My Suffolk - Joanna Carrick
Joanna Carrick is the artistic director and founder of the acclaimed Suﬀolk-based theatre company, The Red Rose Chain. Jo has directed over 30 plays and initiated the much-lauded Theatre in the Forest. She has developed a unique process for researching and developing scripts, often working with groups that face social isolation or other diﬃculties in accessing the arts
How did you come to live in Suﬀolk?
I was born in Romford and my father was the Artistic Director of The Queen’s Theatre in Hornchurch. I moved to Suﬀolk with my parents when I was seven. I had some cousins in Chelmondiston and we went to live in a cottage at the bottom of Pin Mill Lane, it was beautiful. After that we moved to Ipswich, right next to Christchurch Park. I went away to University in Cambridge and Drama School in London but I’ve always come back to Suﬀolk.
What is it about the county that you love?
I love the coast more than anything and the skies and sunsets.
If you were going to take one picture that represents the county what would it be?
It would be Gun Hill Beach at Southwold. It’s my absolute favourite place in the whole world.
Do you think it’s important to shop local and support independent businesses?
Yes I do, especially when the produce is local and great quality and the service is tailored to the individual. Southwold has lots of lovely independent shops like Collen and Claire and Two Magpies Bakery.
Do you enjoy the outdoors?
I love swimming in the sea oﬀ Southwold and Walberswick and I’m really into walking - although I’m rubbish at running. My favourite places for walking are The Blyth Valley and The Fynn Valley in Tuddenham, just outside Ipswich where I used to live in a little cottage when I was in my twenties.
Have you got any hobbies?
I love reading and swimming and gardening and I’ve just taught myself to knit. I’m terrible and I have made some very dodgy scarves… the next challenge is a jumper!
Where do you like to eat out?
I like Mariners on Ipswich Waterfront. The food and service are extremely good quality and the atmosphere on the boat is really relaxed and extra special. I also absolutely love the food at Loche Fyne we’ve never had a bad meal there.
Do you like to cook at home?
Yes, I love cooking but I tend to make things up rather than follow recipes. My mum was Italian so I tend to make lots of Italian food but I also make lots of curries.
If you had to show people around Suﬀolk where would you take them?
Of course Southwold… it’s the perfect place and works in every season. I’d also go to the amazing castles, Orford and Framlingham, rowing in Dedham Vale and have a day out at Jimmy’s Farm - fab food and lovely people and animals.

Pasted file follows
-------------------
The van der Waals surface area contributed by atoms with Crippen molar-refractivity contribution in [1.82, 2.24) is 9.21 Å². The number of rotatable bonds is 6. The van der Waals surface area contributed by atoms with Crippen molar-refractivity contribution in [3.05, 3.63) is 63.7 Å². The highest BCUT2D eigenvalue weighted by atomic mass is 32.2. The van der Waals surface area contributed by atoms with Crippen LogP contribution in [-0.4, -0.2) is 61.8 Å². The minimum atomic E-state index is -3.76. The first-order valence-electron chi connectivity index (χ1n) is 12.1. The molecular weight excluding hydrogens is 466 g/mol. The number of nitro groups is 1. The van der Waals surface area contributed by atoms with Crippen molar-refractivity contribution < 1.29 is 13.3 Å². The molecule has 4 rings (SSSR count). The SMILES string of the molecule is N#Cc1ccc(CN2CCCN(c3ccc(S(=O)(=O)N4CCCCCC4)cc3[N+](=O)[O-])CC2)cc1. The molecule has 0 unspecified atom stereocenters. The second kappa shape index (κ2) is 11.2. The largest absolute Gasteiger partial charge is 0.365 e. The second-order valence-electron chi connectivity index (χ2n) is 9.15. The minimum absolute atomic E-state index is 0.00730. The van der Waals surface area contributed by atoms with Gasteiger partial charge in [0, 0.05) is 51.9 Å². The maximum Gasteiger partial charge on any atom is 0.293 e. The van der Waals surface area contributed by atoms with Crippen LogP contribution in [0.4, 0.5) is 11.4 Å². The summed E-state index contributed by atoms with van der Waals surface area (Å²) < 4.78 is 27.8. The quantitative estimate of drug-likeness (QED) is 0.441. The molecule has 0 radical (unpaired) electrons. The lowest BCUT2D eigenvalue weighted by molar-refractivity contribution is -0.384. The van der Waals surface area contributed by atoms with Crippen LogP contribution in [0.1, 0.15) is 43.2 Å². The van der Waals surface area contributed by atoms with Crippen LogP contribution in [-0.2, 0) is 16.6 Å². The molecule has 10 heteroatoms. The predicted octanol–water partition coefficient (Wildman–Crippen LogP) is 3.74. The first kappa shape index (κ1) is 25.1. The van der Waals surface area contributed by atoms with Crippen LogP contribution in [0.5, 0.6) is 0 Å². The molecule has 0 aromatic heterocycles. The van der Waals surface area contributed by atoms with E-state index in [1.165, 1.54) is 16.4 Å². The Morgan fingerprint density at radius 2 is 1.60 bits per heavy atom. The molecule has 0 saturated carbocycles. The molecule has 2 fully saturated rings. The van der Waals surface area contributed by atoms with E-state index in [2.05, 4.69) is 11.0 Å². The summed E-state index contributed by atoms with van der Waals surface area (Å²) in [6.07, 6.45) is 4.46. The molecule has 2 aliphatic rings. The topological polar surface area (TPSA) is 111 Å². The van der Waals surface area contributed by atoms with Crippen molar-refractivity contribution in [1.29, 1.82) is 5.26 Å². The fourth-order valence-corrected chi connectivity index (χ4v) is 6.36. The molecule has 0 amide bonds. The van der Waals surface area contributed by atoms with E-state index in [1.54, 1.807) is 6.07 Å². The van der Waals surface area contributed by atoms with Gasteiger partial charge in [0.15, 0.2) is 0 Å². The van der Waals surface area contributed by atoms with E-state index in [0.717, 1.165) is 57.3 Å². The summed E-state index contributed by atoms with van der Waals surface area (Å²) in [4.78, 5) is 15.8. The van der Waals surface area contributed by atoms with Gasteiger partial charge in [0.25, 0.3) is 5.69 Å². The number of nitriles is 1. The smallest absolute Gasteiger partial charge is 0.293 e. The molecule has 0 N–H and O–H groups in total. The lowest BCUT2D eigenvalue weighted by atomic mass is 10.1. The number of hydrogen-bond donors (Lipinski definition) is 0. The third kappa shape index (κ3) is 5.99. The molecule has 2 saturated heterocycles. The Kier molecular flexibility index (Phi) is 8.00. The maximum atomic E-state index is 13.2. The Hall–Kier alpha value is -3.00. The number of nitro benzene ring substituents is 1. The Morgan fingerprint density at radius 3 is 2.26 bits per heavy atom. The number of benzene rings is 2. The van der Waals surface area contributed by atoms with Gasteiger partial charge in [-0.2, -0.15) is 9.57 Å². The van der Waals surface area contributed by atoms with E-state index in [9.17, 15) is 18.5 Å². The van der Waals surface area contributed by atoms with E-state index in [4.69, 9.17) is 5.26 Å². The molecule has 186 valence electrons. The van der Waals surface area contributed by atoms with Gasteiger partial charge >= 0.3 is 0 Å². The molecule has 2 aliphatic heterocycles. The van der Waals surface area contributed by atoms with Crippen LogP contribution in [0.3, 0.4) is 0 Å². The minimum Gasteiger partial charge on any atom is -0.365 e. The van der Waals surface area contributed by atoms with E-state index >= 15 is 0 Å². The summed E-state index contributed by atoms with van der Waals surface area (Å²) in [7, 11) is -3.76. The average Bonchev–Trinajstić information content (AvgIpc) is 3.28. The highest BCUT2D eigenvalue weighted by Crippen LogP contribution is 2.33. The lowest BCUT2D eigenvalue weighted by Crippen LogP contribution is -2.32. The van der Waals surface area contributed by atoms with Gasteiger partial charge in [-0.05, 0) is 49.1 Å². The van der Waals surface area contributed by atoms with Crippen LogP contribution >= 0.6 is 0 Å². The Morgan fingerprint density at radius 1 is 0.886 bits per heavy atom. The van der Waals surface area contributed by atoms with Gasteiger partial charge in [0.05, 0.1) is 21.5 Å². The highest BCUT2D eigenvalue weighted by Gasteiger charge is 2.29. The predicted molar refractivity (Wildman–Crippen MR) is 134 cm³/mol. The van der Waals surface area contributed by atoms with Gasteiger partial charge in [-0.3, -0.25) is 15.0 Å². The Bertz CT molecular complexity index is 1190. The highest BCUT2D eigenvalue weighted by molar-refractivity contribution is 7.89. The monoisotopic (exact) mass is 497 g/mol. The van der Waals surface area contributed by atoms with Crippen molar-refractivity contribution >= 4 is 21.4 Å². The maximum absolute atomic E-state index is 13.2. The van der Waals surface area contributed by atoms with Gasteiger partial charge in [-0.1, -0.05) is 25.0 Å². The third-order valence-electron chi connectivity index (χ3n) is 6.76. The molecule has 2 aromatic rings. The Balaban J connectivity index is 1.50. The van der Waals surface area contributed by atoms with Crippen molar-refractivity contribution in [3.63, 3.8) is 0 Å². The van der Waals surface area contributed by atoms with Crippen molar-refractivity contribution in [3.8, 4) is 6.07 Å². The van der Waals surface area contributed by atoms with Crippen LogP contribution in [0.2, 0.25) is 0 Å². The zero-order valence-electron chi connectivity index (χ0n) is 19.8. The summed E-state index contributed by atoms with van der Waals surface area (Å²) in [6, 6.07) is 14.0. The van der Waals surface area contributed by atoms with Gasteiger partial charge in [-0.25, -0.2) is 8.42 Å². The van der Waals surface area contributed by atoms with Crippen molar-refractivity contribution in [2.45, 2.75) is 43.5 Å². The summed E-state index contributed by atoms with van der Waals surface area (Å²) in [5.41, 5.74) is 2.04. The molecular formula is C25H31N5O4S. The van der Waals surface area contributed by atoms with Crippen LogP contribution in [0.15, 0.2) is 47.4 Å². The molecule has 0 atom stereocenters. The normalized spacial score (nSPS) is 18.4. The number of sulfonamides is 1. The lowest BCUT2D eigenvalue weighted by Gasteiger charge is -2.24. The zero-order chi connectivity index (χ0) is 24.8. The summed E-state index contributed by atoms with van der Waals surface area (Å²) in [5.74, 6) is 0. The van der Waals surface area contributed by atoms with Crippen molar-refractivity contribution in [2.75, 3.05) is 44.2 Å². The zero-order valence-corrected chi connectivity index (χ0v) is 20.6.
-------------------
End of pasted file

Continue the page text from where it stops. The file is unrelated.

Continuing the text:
Why do you think Suﬀolk attracts many people from the creative industries?
I think it must be because of the peace and spirituality of the place. It’s accessible to people who need to be in London but it has an ancient historical character which is really grounding and quite addictive.
Do you get an opportunity to see other theatre or arts projects in the county and if so have you any favourites?
I admire Ivan Cutting’s work at Eastern Angles and I’m a massive fan of Inside Out - a wonderful charity which provides creative workshops for people recovering from mental health issues in Ipswich.
Your play Fallen in Love transferred to the Tower of London but it has a Suﬀolk story – what inspired you?
I was always fascinated by Anne Boleyn. I found out about the legend of Anne Boleyn’s heart being buried at the church at Erwarton when I was very young and I became intrigued by her local connections as well as her inspiring and tragic story. We ﬁrst performed the play at Gippeswyk Hall where we are based in Ipswich and the Tudor historian Alison Weir came to see it and loved the play. From there we were introduced to The Tower of London. It was amazing to get a national platform for the work and we were overwhelmed by the large number of people from Suﬀolk who followed us to the Tower.
Are there any other local stories that might inspire you to create new theatre?
Yes, lots of local stories inspire me and people with a lot of local knowledge often approach me with ideas. The ﬁrst local historical ﬁgure I wrote about was Thomas Clarkson, the abolitionist who changed the world, with my play called The Ebony Box. I’m excited that we will be touring my play Diﬀerent Buttons, about the history of St. Clements hospital. I’d like to write about John Constable and one of our lovely volunteers at Red Rose Chain is his direct descendent… so it could be a possibility. Historical drama really touches people today and I’m so grateful to The Heritage Lottery Fund for supporting the work.